Nov. 16 (Bloomberg) -- Britain’s economy may shrink this quarter and the risk has increased that the country will succumb to its first triple-dip recession since records began almost six decades ago, according to a survey of economists.
Gross domestic product will fall 0.1 percent in the three months through December, according to the median forecast in a Bloomberg News survey. That’s down from 0.1 percent growth forecast last month. While economists see 0.2 percent expansion in the first quarter of 2013, the odds of the economy slipping back into a recession within the next year increased to 33 percent from 28 percent.
The survey adds to the gloomy assessment of the economy provided by Bank of England Governor Mervyn King this week when he said the outlook remains “challenging” and the recovery will be “long and winding.” While the central bank halted bond purchases last week, King said policy makers haven’t ruled out restarting their quantitative-easing program again if needed.
“With business surveys and an external environment still weak, there’s a pretty high chance that GDP will fall back in the fourth quarter,” said Samuel Tombs, an economist at Capital Economics Ltd. in London. “It’s not our working assumption there will be a contraction in the first quarter, but if there was a proper triple dip, not caused by temporary factors, I think there’d be a high chance of more QE.”
While Britain’s economy exited a double-dip recession in the third quarter -- its first since the 1970s -- the rebound was partly attributable to the Olympics. That followed a second-quarter slump exacerbated by an extra public holiday in June. The Office for National Statistics has quarterly GDP data going back to 1955.
Data yesterday showed retail sales fell more than forecast in October, while manufacturing and services surveys weakened. King said a “zig zag pattern” of output is likely to continue.
The U.K. economy will probably shrink 0.1 percent this year, which would be its first full-year contraction since 2009, before expanding 1.1 percent in 2013, according to the survey. Economists were polled from Nov. 9 to Nov. 14. There were 10 respondents for the quarterly forecasts and 36 for the annual projections.
King said this week that the biggest risk to the U.K. remains the euro-area debt crisis. He made his comments as the Bank of England published its quarterly Inflation Report, which also highlighted pressure on the economy from Chancellor of the Exchequer George Osborne’s budget cuts.
The economy may also be held back as inflation accelerates, outpacing wage growth and squeezing consumers. Consumer-price growth quickened to 2.7 percent in October from 2.2 percent in September.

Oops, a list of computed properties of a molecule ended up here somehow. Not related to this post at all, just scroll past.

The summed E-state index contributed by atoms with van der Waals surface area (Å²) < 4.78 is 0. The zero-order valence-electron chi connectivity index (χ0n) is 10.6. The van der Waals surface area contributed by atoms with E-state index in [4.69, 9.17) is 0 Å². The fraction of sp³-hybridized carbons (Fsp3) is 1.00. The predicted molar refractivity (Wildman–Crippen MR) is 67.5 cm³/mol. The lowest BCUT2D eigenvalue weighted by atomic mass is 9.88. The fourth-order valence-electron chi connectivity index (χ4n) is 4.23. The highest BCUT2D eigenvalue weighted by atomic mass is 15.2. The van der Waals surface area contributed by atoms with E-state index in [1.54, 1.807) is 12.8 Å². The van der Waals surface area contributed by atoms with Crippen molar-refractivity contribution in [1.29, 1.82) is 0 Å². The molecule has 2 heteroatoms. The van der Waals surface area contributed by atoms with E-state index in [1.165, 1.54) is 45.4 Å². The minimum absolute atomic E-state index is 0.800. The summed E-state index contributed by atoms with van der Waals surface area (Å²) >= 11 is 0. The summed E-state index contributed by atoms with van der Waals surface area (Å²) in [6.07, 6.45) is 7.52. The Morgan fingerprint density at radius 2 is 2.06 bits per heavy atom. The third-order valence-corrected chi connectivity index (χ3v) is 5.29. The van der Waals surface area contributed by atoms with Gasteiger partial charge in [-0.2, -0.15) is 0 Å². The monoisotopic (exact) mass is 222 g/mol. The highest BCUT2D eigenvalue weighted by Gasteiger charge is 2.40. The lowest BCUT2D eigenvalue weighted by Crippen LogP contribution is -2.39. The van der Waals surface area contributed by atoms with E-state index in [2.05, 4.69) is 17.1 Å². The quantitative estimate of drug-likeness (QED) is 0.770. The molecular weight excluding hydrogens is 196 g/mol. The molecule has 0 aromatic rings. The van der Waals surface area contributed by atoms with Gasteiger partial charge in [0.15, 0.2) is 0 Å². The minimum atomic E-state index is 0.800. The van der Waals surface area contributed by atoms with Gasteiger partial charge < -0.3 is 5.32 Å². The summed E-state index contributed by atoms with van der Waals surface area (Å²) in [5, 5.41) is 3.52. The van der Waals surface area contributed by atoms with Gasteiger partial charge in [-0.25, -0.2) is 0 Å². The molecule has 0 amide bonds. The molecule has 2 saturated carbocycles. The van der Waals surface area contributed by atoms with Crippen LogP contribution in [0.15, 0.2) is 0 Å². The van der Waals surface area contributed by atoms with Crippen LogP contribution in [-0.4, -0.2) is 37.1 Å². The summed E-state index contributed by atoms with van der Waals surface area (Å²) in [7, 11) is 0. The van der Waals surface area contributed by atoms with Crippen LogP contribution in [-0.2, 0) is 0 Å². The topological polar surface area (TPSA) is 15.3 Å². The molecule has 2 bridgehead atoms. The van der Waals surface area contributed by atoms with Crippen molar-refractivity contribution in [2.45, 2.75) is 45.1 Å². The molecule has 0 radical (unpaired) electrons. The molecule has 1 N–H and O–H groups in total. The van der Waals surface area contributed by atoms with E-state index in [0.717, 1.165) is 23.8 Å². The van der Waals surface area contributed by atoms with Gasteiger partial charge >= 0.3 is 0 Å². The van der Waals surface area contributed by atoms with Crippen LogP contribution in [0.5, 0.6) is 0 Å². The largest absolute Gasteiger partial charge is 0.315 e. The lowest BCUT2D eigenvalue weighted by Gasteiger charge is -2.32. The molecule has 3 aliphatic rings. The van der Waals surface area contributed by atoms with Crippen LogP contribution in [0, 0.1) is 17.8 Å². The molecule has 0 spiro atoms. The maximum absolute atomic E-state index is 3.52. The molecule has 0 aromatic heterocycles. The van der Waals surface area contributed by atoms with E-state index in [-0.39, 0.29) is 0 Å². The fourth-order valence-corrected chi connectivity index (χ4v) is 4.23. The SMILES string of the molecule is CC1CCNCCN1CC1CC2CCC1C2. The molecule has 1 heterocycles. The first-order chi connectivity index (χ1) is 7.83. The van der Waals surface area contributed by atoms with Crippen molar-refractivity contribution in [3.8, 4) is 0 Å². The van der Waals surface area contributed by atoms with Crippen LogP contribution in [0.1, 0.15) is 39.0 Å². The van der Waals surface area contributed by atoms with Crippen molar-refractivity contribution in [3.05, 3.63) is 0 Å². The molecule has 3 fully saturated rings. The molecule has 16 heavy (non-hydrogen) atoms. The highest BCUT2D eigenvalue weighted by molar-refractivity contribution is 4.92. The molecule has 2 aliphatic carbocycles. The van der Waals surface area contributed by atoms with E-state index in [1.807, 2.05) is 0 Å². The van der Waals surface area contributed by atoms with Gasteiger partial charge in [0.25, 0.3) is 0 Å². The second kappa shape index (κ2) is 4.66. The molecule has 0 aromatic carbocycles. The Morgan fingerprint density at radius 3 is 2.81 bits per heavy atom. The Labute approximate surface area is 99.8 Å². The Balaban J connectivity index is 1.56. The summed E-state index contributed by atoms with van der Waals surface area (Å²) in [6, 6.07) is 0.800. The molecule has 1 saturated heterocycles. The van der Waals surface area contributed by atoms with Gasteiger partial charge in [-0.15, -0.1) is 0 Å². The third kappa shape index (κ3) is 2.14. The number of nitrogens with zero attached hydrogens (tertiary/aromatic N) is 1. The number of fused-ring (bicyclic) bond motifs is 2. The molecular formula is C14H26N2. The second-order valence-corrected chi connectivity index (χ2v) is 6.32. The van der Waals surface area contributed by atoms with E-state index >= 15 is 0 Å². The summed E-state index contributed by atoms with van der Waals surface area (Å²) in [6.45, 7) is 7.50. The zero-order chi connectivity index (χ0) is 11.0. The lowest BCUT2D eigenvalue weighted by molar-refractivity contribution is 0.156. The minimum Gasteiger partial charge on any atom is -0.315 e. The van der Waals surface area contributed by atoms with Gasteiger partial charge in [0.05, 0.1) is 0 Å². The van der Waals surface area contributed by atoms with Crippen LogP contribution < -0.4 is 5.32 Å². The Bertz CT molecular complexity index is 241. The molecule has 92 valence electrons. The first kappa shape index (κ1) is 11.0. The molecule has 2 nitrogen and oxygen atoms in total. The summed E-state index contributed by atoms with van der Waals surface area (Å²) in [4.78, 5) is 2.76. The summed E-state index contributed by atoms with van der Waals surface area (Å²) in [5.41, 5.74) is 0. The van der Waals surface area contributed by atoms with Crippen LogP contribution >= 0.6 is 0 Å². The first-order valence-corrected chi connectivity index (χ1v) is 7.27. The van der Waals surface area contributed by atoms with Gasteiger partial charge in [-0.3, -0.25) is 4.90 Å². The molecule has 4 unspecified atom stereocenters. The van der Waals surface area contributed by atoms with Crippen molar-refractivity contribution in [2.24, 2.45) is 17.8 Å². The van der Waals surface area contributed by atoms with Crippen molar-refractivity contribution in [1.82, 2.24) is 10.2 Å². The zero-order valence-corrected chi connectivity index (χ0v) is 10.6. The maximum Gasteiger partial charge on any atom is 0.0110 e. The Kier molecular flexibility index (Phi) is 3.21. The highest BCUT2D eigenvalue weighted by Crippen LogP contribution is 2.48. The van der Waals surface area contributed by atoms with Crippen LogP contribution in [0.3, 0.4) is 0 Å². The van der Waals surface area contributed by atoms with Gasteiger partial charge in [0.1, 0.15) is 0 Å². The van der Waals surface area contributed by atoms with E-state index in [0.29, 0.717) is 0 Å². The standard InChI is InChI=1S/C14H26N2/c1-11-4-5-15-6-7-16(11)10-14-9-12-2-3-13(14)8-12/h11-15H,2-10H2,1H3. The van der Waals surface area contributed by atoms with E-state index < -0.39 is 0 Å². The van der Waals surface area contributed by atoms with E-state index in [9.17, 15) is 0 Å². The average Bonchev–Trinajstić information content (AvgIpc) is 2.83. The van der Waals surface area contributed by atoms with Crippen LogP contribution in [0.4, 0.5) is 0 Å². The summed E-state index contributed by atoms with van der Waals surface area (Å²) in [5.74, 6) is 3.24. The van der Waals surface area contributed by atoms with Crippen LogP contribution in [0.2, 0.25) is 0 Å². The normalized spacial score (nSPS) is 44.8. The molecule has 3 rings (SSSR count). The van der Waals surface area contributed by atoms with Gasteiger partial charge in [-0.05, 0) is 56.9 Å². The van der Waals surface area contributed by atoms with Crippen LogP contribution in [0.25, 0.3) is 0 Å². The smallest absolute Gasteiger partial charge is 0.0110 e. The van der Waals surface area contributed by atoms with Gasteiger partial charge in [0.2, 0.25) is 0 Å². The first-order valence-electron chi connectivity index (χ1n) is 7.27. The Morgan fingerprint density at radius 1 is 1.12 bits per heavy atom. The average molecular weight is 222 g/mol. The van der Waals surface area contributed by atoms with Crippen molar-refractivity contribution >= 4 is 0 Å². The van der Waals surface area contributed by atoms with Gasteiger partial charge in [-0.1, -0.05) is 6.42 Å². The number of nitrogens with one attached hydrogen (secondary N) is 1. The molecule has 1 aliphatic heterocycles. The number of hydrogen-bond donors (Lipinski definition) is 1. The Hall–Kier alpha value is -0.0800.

The Bank of England expects inflation to ease in the second half of 2013 and said on Nov. 14 that a pickup in real incomes should filter through to consumer spending, though it cautioned that some of the extra money may be saved rather than spent.
Economists forecast inflation of 2.4 percent this quarter and 2.3 percent in the first two quarters of 2013, above the Bank of England’s 2 percent target. It will average 2.2 percent in 2013 and 1.9 percent the following year.
A separate survey published today showed that Germany’s economy, the euro-area’s largest, will also shrink this quarter, according to the median of 21 estimates. GDP will fall 0.1 percent before rising 0.2 percent and 0.3 percent in subsequent quarters.
The economy of the 17-nation euro region will shrink 0.3 percent this quarter and stagnate in the first three months of 2013, according to a separate poll. Data yesterday showed GDP slipped 0.1 percent in the third quarter, pushing the economy into recession for the second time in four years. The economy, seen shrinking 0.5 percent this year, will barely grow in 2013, economists said.
The euro-area’s trade surplus widened in September as exports fell a seasonally adjusted 1.1 percent from August and imports dropped 2.7 percent, the European Union’s statistics office said today.
In Tokyo, the government downgraded its view of the economy for a fourth month, and cut its assessment of the job market for the first time in 17 months. Private consumption is “showing weakness” and capital expenditure is “growing weaker,” the Cabinet Office said.
Japan’s economy shrank an annualized 3.5 percent last quarter and will contract 0.4 percent in this three-month period, according to the median of 24 estimates in a Bloomberg survey, the third technical recession since 2008.
A U.S. report later today may show industrial production cooled in October as superstorm Sandy knocked out power for utility customers in the Northeast. Output at manufacturers, mines and utilities rose 0.2 percent after a 0.4 percent increase in September, according to the median projection of 84 economists surveyed by Bloomberg before the Federal Reserve’s report at 9:15 a.m. in Washington.